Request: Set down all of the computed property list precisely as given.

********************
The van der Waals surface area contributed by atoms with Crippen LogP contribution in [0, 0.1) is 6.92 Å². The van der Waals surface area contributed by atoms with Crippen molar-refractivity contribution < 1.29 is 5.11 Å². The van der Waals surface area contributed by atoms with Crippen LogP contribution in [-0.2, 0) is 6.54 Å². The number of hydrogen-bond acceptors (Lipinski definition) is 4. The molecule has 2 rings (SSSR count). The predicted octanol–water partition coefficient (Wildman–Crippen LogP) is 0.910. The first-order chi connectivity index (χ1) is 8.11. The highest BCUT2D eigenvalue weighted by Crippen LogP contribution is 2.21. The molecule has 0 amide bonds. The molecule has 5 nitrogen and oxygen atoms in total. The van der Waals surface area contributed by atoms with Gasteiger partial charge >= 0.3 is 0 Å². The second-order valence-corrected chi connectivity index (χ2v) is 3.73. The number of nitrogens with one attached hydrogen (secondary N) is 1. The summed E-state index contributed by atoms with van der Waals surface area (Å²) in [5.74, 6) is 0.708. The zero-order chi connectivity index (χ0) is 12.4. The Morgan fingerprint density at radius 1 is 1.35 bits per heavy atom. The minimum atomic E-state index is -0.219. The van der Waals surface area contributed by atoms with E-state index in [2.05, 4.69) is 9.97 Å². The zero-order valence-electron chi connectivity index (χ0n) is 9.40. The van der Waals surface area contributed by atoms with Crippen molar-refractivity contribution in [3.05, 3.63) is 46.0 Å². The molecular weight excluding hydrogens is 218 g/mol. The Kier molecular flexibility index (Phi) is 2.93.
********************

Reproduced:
The van der Waals surface area contributed by atoms with Crippen LogP contribution in [0, 0.1) is 6.92 Å². The van der Waals surface area contributed by atoms with Crippen molar-refractivity contribution < 1.29 is 5.11 Å². The van der Waals surface area contributed by atoms with Crippen LogP contribution in [-0.2, 0) is 6.54 Å². The number of hydrogen-bond acceptors (Lipinski definition) is 4. The molecule has 2 rings (SSSR count). The predicted octanol–water partition coefficient (Wildman–Crippen LogP) is 0.910. The first-order chi connectivity index (χ1) is 8.11. The highest BCUT2D eigenvalue weighted by Crippen LogP contribution is 2.21. The molecule has 0 amide bonds. The molecule has 5 nitrogen and oxygen atoms in total. The van der Waals surface area contributed by atoms with Gasteiger partial charge >= 0.3 is 0 Å². The second-order valence-corrected chi connectivity index (χ2v) is 3.73. The number of nitrogens with one attached hydrogen (secondary N) is 1. The summed E-state index contributed by atoms with van der Waals surface area (Å²) in [5.74, 6) is 0.708. The zero-order chi connectivity index (χ0) is 12.4. The Morgan fingerprint density at radius 1 is 1.35 bits per heavy atom. The minimum atomic E-state index is -0.219. The van der Waals surface area contributed by atoms with E-state index in [2.05, 4.69) is 9.97 Å². The zero-order valence-electron chi connectivity index (χ0n) is 9.40. The van der Waals surface area contributed by atoms with Crippen molar-refractivity contribution in [3.05, 3.63) is 46.0 Å². The molecular weight excluding hydrogens is 218 g/mol. The Kier molecular flexibility index (Phi) is 2.93.